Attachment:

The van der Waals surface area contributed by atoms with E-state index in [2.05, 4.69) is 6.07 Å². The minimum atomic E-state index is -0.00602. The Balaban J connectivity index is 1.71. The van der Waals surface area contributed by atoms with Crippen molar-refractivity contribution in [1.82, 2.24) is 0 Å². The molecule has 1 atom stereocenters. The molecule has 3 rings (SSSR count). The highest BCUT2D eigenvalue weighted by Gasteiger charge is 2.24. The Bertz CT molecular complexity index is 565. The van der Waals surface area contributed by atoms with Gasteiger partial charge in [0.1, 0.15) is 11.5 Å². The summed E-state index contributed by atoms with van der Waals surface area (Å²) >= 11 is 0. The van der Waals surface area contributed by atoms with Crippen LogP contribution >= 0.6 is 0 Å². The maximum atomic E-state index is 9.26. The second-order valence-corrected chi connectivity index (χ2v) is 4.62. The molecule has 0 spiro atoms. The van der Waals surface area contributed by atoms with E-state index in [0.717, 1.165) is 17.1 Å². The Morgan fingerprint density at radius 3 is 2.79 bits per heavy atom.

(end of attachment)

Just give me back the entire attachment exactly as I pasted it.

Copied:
The van der Waals surface area contributed by atoms with E-state index in [2.05, 4.69) is 6.07 Å². The minimum atomic E-state index is -0.00602. The Balaban J connectivity index is 1.71. The van der Waals surface area contributed by atoms with Crippen molar-refractivity contribution in [1.82, 2.24) is 0 Å². The molecule has 1 atom stereocenters. The molecule has 3 rings (SSSR count). The highest BCUT2D eigenvalue weighted by Gasteiger charge is 2.24. The Bertz CT molecular complexity index is 565. The van der Waals surface area contributed by atoms with Gasteiger partial charge in [0.1, 0.15) is 11.5 Å². The summed E-state index contributed by atoms with van der Waals surface area (Å²) >= 11 is 0. The van der Waals surface area contributed by atoms with Crippen LogP contribution >= 0.6 is 0 Å². The maximum atomic E-state index is 9.26. The second-order valence-corrected chi connectivity index (χ2v) is 4.62. The molecule has 0 spiro atoms. The van der Waals surface area contributed by atoms with E-state index in [0.717, 1.165) is 17.1 Å². The Morgan fingerprint density at radius 3 is 2.79 bits per heavy atom.